In the summer I wear my scratched sunglasses to the beach everyday and watch the surf through a landscape of scratches. It's amazing how my eyes adjust to this distorted field of vision. The deepest scratches become permanent residents in my mind and after a time, I don't see them at all.

              Without my distorted sunglasses I see clearly, but the glare from the light stings my eyes.



nothing to say


25 April 2011

Dear Souls -

            I've got nothing to say . . .



Going Toward Easter . . .


29 April 2011

Dear Souls -

                 I'm still lumbering along on a steady journey toward forever Pascha . . .

                                                                                                     Going Toward Easter

P.S.  And you may want to see this: Easter in the Liturgical Year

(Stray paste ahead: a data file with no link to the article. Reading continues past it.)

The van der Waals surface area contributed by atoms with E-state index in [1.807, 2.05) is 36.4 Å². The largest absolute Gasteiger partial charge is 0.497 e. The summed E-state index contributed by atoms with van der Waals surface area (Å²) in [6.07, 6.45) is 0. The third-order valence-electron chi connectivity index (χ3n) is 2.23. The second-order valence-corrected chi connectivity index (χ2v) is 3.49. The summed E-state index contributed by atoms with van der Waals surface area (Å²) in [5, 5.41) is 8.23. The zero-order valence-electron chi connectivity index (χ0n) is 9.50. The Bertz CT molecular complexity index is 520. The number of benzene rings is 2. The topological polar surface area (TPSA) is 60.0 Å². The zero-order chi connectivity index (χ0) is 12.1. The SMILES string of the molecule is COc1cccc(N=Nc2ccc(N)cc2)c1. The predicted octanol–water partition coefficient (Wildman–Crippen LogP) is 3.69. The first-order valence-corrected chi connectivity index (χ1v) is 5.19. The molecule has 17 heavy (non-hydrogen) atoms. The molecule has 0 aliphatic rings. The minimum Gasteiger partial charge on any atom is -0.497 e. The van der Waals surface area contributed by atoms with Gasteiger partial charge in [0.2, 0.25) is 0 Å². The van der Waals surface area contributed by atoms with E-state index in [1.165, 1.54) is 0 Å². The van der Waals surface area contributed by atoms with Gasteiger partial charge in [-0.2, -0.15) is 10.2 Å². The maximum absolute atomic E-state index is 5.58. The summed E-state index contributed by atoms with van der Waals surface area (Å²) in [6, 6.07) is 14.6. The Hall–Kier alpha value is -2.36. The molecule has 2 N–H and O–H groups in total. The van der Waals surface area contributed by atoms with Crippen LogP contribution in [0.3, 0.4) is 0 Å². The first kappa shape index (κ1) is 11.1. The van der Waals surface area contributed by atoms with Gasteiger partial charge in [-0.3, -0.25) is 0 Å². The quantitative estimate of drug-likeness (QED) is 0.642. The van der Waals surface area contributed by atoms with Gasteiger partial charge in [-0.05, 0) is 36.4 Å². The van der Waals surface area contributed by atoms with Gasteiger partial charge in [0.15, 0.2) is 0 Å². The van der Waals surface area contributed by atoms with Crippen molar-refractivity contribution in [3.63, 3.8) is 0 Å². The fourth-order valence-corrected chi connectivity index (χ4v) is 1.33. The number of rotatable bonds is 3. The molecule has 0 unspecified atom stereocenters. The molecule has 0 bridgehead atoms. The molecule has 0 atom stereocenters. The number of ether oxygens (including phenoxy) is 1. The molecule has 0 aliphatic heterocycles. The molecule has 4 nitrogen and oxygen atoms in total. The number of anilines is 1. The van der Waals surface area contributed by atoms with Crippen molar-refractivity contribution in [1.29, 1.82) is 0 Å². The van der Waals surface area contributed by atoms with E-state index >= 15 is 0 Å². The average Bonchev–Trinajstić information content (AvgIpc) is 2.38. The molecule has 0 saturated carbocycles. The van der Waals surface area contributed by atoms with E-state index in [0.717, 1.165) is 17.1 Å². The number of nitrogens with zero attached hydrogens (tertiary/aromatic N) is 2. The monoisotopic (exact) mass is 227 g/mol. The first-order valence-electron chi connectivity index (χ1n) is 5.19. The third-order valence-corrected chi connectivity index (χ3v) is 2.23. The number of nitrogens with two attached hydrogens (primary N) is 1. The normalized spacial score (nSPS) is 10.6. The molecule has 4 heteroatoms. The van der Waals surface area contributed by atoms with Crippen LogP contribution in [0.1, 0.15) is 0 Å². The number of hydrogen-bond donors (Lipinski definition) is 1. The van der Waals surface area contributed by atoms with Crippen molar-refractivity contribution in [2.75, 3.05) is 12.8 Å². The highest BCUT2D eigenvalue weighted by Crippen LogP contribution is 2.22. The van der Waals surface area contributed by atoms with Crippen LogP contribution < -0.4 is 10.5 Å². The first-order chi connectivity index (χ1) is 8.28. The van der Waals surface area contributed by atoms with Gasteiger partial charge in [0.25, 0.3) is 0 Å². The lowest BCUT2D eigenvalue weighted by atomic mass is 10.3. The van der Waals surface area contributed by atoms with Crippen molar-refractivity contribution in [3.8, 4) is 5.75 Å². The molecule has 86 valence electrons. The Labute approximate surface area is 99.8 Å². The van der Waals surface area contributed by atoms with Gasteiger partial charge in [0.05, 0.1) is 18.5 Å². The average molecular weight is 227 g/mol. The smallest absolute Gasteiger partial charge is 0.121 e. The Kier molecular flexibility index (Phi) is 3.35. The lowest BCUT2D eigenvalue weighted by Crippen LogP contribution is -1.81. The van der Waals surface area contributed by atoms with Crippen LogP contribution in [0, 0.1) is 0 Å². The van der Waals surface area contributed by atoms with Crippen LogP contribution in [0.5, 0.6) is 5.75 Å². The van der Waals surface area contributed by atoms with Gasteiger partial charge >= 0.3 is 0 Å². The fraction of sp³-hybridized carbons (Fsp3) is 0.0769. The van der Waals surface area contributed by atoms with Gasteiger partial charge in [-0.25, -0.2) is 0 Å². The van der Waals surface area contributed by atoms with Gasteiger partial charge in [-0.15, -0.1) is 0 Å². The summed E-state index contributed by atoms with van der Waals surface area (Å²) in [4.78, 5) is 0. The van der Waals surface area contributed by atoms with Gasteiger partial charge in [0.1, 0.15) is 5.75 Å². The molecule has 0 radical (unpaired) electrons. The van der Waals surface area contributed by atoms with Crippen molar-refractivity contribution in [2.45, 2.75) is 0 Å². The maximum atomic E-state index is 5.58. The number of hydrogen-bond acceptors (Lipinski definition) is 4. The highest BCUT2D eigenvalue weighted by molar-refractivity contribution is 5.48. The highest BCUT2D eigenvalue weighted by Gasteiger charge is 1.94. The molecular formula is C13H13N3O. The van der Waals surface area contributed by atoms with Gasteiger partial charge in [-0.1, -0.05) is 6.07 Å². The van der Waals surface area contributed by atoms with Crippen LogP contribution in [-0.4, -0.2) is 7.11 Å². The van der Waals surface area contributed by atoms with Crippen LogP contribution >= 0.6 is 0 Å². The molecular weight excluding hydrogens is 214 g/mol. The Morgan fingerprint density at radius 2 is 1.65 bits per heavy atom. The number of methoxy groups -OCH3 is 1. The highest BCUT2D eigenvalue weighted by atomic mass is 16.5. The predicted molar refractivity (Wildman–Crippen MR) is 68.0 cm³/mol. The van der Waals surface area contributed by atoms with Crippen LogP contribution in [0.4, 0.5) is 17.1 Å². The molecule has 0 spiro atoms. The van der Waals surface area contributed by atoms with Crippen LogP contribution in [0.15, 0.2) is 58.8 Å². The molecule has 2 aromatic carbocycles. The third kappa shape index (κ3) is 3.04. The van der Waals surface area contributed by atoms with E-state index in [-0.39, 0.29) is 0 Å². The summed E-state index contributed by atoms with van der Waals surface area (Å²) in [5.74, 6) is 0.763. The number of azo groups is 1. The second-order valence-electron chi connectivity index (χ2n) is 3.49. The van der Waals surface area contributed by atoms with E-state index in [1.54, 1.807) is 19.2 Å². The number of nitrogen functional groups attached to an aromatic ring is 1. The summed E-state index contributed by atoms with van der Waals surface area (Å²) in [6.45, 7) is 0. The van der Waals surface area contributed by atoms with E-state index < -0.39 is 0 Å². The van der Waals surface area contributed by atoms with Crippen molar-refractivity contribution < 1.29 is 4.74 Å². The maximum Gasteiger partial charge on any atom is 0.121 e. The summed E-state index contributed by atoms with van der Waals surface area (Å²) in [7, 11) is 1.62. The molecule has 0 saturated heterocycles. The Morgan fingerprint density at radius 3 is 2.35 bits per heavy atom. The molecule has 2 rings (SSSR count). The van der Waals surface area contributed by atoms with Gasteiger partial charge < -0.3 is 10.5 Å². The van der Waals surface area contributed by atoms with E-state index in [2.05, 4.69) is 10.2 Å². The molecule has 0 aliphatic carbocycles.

P.P.S. And this for Prince William's Wedding today (on another note): Royal Fun





30 April 2011

Dear Souls -

               A good friend of mine refers to me as a Luddite. This may surprise you, but Ned Ludd (the founder of the Luddite movement) and I share some similarities. The Luddites were a social movement opposing technology in the 19th century which they felt negatively affected their existing way of life. Today the term Luddite refers to people resisting the computerization of our society.

               Now you see the perplexing aspect of me as a Luddite . . . I'm a Luddite with an "anonymous" website. But if you tried to reach me on my cell phone (wait, where is my cell?) you wouldn't, because it and I are normally not nearby. And if I'm near my phone I mostly miss my calls, since my standard ringtone setting is silent. If you send me a text, I may or may not receive it over the next few days. Yes, I respond to email, but not from my smart phone (which I don't own because I don't think it's all that smart). When I travel my laptop stays at home, unless I'm gone for three weeks or more. My favorite 21st century term is disconnected. The only thing I think is cool about Facebook is the way Mark Zuckerberg snubbed the establishment and revolutionized revolutionaries. So don't try and find me there, I'm not a resident.

               "Why are you here?" you ask.